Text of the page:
Assessing the Relation Between Weight Status and Sleep Status in 18-24 year old Females

Date

2019-03-05

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Benner, Ryan
Herrera-Vazquez, Daisy
Hartos, Jessica
Avila, Audrey

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Abstract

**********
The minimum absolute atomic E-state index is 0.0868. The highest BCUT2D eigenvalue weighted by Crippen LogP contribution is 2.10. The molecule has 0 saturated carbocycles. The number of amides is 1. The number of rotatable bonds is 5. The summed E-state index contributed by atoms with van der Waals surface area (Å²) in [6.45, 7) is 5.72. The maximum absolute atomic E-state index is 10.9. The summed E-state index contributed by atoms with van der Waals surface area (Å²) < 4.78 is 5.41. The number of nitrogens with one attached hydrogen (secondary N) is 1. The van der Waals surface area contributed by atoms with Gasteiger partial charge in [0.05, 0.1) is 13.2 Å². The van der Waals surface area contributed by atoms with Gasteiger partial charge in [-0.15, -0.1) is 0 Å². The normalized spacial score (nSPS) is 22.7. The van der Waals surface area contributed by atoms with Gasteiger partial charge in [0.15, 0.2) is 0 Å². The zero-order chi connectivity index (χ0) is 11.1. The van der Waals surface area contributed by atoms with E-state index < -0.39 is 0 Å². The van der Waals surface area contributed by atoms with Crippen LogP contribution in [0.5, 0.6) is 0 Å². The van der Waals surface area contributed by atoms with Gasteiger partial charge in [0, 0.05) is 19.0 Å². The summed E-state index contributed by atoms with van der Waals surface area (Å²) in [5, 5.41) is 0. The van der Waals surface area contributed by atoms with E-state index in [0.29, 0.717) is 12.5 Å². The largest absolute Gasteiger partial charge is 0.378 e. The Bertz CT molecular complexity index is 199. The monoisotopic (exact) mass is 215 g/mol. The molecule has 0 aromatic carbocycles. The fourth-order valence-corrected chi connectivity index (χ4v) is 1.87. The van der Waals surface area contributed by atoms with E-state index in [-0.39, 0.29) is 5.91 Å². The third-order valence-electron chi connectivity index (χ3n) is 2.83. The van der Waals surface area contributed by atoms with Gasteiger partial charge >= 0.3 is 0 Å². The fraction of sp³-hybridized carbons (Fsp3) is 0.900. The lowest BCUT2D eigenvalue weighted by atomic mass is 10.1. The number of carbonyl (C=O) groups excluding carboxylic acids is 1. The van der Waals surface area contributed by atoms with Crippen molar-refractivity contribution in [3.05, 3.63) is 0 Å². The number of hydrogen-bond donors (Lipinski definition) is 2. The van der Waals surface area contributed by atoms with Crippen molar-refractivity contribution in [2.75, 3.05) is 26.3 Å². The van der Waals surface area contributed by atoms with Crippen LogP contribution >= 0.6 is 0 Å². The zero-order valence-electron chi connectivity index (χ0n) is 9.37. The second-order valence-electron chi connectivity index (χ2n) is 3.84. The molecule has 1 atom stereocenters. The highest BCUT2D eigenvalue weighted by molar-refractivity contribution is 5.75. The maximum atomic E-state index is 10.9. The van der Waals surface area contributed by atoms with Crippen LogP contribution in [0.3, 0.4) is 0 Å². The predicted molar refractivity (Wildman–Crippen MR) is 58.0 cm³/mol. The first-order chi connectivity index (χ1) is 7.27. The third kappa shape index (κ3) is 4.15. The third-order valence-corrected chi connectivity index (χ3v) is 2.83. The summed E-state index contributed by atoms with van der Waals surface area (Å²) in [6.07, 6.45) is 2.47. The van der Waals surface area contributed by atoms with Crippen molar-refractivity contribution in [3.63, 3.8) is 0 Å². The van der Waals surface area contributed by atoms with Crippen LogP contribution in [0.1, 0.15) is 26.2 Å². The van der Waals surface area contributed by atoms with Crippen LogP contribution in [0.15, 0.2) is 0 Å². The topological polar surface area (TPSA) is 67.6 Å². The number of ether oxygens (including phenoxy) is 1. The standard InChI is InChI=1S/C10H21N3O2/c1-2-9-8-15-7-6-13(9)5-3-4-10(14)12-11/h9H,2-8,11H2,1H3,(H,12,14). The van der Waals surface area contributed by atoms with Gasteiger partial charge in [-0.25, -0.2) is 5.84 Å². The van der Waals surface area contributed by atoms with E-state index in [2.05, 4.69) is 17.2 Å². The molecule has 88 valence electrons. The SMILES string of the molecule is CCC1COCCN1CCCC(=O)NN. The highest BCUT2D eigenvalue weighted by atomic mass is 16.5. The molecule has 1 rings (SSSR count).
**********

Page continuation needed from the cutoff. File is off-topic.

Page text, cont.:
Purpose: Obesity and sleep deprivation are prevalent within the United States. The purpose of this study was to determine whether weight status differs by sleep duration in 18-24 year old females. Methods: This sample includes women age 18-24 years old in Louisiana (N=100), Mississippi (N=118), and Texas (N=215). Descriptive statistics for each category by state and multiple logistic regression for each category by combined states were used for analysis using StataIC 15.1. Cross sectional analysis was performed using data obtained from the 2016 Behavioral Risk Factor Surveillance System conducted by the Center for Disease Control and Prevention. Results: Results indicated that approximately 40% of participants were either overweight or obese and approximately 20% had either long or short sleep duration. BMI was not significantly related to sleep duration in participants; however, physical activity was inversely related to weight status. Conclusion: The purpose of this study was to determine whether weight status differed by sleep duration in 18-24 year olds and it was found that there was no significant relation in this demographic. Results did, however, find that physical activity was highly related to weight status. Thus, in primary care practice, women age 18-24 with a higher BMI should be screened for their physical activity level. Those who do not participate in physical activity should be encouraged to participate, and possibly be referred to physical therapy to find appropriate exercises.

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